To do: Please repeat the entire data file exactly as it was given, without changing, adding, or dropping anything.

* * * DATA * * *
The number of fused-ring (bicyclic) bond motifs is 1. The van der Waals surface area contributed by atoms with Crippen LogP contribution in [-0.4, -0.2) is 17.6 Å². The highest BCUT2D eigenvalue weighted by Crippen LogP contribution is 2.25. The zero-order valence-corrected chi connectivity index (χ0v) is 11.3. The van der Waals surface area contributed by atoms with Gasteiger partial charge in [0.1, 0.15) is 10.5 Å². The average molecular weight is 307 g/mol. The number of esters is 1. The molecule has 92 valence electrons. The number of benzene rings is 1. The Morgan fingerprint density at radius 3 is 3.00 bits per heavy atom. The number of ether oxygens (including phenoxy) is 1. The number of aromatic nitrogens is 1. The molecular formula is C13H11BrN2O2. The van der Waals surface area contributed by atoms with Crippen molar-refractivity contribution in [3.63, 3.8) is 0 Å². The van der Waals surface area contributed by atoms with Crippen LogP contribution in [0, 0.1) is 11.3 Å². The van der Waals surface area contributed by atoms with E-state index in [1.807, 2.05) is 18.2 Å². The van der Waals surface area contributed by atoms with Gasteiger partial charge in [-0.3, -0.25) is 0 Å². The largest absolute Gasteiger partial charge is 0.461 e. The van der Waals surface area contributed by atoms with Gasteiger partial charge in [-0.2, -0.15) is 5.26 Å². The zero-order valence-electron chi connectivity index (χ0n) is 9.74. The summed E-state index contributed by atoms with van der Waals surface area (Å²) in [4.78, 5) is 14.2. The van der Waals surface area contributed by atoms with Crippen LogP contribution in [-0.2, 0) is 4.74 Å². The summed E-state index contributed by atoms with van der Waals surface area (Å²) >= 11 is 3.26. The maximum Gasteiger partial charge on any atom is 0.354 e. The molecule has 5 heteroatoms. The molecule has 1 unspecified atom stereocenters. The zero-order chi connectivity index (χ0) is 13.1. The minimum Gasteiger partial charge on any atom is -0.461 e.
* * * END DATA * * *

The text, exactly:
The number of fused-ring (bicyclic) bond motifs is 1. The van der Waals surface area contributed by atoms with Crippen LogP contribution in [-0.4, -0.2) is 17.6 Å². The highest BCUT2D eigenvalue weighted by Crippen LogP contribution is 2.25. The zero-order valence-corrected chi connectivity index (χ0v) is 11.3. The van der Waals surface area contributed by atoms with Gasteiger partial charge in [0.1, 0.15) is 10.5 Å². The average molecular weight is 307 g/mol. The number of esters is 1. The molecule has 92 valence electrons. The number of benzene rings is 1. The Morgan fingerprint density at radius 3 is 3.00 bits per heavy atom. The number of ether oxygens (including phenoxy) is 1. The number of aromatic nitrogens is 1. The molecular formula is C13H11BrN2O2. The van der Waals surface area contributed by atoms with Crippen molar-refractivity contribution in [3.63, 3.8) is 0 Å². The van der Waals surface area contributed by atoms with Crippen LogP contribution in [0, 0.1) is 11.3 Å². The van der Waals surface area contributed by atoms with E-state index in [1.807, 2.05) is 18.2 Å². The van der Waals surface area contributed by atoms with Gasteiger partial charge in [-0.3, -0.25) is 0 Å². The largest absolute Gasteiger partial charge is 0.461 e. The van der Waals surface area contributed by atoms with Gasteiger partial charge in [-0.2, -0.15) is 5.26 Å². The zero-order valence-electron chi connectivity index (χ0n) is 9.74. The summed E-state index contributed by atoms with van der Waals surface area (Å²) in [4.78, 5) is 14.2. The van der Waals surface area contributed by atoms with Crippen LogP contribution in [-0.2, 0) is 4.74 Å². The summed E-state index contributed by atoms with van der Waals surface area (Å²) >= 11 is 3.26. The maximum Gasteiger partial charge on any atom is 0.354 e. The molecule has 5 heteroatoms. The molecule has 1 unspecified atom stereocenters. The zero-order chi connectivity index (χ0) is 13.1. The minimum Gasteiger partial charge on any atom is -0.461 e.